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GROUP 1 Leader: Ramos, June



The embers of Philippine history are as colorful as the Filipinos regard for Philippine
visual arts. These types of artworks depict the inner political and socio-cultural views; as well as
the sentiments of a Filipino master painter, like Juan Luna. His Spoliarium was all about the
bloodied bodies of gladiators, who were drawn as slaves; and dragged away from the wide and
powerful arena as they attempted to fight their Roman oppressors, with their own precious and
God given lives. In addition, these slaves on this world-renowned painting of Juan Luna were
physically stripped of their clothing in order to gratify the lewd and devilish contempt of those
Roman oppressors. Thus, this had excellently embodied the essence of the political, moral and
social lives of the Filipino, based on the critical analysis of Dr. Jose Rizal, the national hero of
the Philippines; and a contemporary of Luna. According to the author of Noli Me Tangere, the
masterpiece of Juan Luna centered on the severe ordeal of the Filipino nation, in which its
encompassing human nature, had never been regained.
The National Commission on Culture and the Arts had said on their article and critical
analysis about The Spoliarium, Juan Luna never claimed that this masterpiece of his was not
just a glorious achievement. Instead, it was more of a patriotic duty. In support of this very
wittingly thought of statement, he became an active member of the band of Filipino intellectuals
in Europe, which was generously and solely dedicated to the undying principles of Filipino
nationalism, during the early months of the 1880s and 1890s. Among the brainchild of this
organization were Rizal, del Pilar and Graciano Lopez Jaena. On the contrary, even if he had
sweetly and painstakingly labored in the Salons of Europe, it was ultimately for the reason of
proving that the Filipinos or indios were capable of being intellectually competitive, as other
foreigners could also be. In addition, his contemporary nationalists had grown out to be more
than what are expected of them. Above all, his Spoliarium was his own magnificent view of
nationalism. In a more explicit interpretation, the Spoliarium was Juan Luna himself; and his
colorful ways of putting into a canvass the real essence of nationalism with burning blazes of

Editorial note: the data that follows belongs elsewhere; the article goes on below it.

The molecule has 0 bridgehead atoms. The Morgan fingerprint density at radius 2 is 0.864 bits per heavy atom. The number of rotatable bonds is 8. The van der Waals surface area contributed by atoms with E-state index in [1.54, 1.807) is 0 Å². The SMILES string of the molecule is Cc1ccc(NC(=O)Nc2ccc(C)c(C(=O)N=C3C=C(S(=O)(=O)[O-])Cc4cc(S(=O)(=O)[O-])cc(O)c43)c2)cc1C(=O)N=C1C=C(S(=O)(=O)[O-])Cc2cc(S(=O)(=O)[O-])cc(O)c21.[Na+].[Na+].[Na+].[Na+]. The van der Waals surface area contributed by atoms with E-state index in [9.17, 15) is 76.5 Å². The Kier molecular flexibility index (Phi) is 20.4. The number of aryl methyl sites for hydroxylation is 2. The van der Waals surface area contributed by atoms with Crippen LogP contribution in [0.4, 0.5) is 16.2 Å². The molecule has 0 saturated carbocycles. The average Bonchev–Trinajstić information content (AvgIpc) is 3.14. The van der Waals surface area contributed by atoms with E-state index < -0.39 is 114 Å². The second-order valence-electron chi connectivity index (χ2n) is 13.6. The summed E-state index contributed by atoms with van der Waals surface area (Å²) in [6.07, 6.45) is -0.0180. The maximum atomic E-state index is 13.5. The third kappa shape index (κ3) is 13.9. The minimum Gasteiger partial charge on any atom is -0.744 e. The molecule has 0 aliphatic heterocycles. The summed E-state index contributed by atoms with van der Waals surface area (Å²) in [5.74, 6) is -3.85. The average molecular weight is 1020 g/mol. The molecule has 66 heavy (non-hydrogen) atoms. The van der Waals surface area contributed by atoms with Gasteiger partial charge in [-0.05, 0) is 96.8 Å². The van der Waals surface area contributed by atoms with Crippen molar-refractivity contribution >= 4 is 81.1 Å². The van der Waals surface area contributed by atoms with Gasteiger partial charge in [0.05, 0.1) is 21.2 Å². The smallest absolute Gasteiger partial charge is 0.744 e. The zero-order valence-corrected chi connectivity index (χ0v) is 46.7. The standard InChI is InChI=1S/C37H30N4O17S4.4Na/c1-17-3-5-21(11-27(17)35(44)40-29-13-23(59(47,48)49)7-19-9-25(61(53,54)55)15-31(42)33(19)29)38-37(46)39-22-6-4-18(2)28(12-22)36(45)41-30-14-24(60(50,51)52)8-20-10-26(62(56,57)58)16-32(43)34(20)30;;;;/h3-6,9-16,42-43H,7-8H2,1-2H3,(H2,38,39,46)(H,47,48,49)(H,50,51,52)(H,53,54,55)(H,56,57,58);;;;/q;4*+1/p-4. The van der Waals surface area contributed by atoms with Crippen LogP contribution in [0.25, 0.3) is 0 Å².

pride and self- respect.


Magellans Cross
Ferdinand Magellan was the first European to come to the Philippines in 1521. Also
known as Fernao Magalhaes or Fernando Magallanes, he was a Portuguese navigator working
for the King of Spain in search of the spice islands (now part of Indonesia, known as Maluku or
Moluccas islands). When he and his crews landed on Cebu island, a native chief, Rajah
Humabon, met and befriended him. Rajah Humabon, his wife and hundreds of his native
warriors agreed to accept Christianity and were consequently baptized.
Magellan planted a cross to signify this important event about the propagation of the
Roman Catholic faith in what is now Cebu, in central Philippines. The original cross is reputedly
encased in another wooden cross for protection, as people started chipping it away in the belief
that it had miraculous healing powers. This prompted the government officials to encase it in
tindalo wood and secured it inside a small chapel called "kiosk." Some say, however, that the
original cross was actually destroyed. The Magellan cross displayed here is said to be a replica of
such cross. It is housed in a small chapel located in front of the present city hall of Cebu, along
Magallanes Street (named in honor of Magellan).
Sadly, Magellan met his death under the hands of another Visayan chief, Lapu-Lapu,
when he went to the nearby island of Mactan. Mactan is also part of todays Metropolitan Cebu.
There, both the statues of Magellan and Lapu-Lapu proudly stand to commemorate the tragic
meeting of east and west in this part of the world.
It took another 45 years (1565) before Cebu was visited again by another European.
Miguel Lopez de Legazpi, under orders from King Philip of Spain, came and made Cebu the first
capital of the Spanish colony known as Las Islas Filipinas.


Painting by Botong Francisco Babaylan , ang manggagamot.

During pre-colonial times, women shared equal footing with men in society. They were
allowed to divorce, own and inherit property, and even lead their respective barangays or
In matters of family, the women were for all intents and purposes the working heads,
possessing the power of the purse and the sole right to name their children. They could dictate
the terms of their marriage and even retain their maiden names if they chose to do so.
During this time, people also traced their heritage to both their father and mother. In fact,
it could be said that pre-colonial Philippines was largely matriarchal, with the opinions of